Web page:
Rising property values and return of commercial properties to tax rolls will drop the property tax rate for Williamsville by 4.8 percent, Mayor Brian J. Kulpa says.
Trustees proposed a $3.67 million budget for the new fiscal year that would reduce the general fund tax rate to $4.19, a drop of 21 cents per $1,000 from last year.
"We are glad to see our property values increase," he said. "We're able to utilize some of that increase to offset the majority of our taxes. We're happy for the third year in a row to be returning a tax rate decrease."
The addition of several commercial properties back to the tax rolls also helped drive the rate down for residential property owners, he added. They include the former St. Francis of Williamsville nursing home on Reist Street, the Williamsville Water Mill on East Spring Street and the residential and retail space at Main Street and Hirschfield Drive, across from Williamsville South High School.
"They have allowed us to grow our tax levy and our services while decreasing our tax rate, which will be affecting the majority of our residents," Kulpa said.
The total amount of revenues that would be raised by the tax levy is $1,744,322, up 3.72 percent from $1,681,788.
In the mayor’s budget statement, he said the 2 percent property tax cap imposed by the state afforded the village an increase of only 1.15 percent over last year’s tax levy.
"In addition, we have a rollover balance of $12,167 from prior years, when the full allowable levy increase was not utilized," Kulpa wrote. "The Village of Williamsville will not be overriding the property tax cap in the 2017-18 fiscal year."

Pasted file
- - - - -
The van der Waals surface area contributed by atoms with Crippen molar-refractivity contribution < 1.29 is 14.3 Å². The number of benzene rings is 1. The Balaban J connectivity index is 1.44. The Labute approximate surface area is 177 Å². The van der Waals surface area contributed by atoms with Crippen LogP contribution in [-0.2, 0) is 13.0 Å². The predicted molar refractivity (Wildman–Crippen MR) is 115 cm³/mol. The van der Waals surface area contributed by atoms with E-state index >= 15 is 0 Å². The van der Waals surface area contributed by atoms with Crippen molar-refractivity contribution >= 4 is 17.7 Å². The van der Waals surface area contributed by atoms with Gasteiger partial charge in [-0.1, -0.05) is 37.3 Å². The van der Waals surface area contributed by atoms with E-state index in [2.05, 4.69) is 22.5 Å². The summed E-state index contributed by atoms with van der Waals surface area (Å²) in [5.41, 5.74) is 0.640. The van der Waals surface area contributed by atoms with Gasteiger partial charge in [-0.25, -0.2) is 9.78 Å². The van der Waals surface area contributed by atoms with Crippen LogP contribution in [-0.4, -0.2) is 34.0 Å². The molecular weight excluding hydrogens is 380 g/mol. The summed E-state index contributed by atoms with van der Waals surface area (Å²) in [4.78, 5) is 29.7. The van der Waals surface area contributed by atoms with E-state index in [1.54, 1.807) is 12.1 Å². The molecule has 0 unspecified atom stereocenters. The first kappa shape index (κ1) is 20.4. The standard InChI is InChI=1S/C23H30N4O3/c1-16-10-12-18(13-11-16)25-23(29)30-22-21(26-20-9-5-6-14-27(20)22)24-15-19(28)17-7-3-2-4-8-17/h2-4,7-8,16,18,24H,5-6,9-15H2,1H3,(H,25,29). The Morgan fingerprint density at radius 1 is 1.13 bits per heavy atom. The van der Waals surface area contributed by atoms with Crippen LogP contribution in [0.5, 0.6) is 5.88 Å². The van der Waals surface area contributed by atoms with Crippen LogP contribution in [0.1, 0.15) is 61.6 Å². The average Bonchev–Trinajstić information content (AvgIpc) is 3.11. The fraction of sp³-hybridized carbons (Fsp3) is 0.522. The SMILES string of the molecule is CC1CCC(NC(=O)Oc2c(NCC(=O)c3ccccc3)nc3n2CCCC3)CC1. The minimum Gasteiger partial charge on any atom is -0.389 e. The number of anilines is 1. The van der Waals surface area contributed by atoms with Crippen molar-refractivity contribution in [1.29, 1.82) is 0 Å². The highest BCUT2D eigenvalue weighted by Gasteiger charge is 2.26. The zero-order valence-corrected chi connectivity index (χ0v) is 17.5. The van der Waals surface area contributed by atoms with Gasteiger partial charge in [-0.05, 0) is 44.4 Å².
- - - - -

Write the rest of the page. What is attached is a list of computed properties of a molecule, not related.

Kulpa noted that the reassessment this year of properties in the Town of Amherst will not affect this village budget.
Sewer rates are also changing. The capital rate, based on assessed value, will decrease 18.9 percent from $1.05 to $0.85 per $1,000. The operation and maintenance rate, based on water consumption, will increase 22.35 percent from $4.34 to $5.31 per $1,000.
"This is primarily due to the amount of sewage being treated at the wastewater plant in the Town of Amherst," Kulpa said. "How a property owner's rate changes overall will depend on their assessed value and how much water is used. Some may see an increase while others may see a decrease."
The village recently completed an inflow and infiltration study and will be working toward a possible sewer consolidation with the Town of Amherst, Kulpa said.
"It shouldn't come as a surprise to people we have sewer issues," he said. "I've been talking about that for a couple of months."
A public hearing on the budget proposal was held Monday. The Village Board may consider adopting a budget next month.
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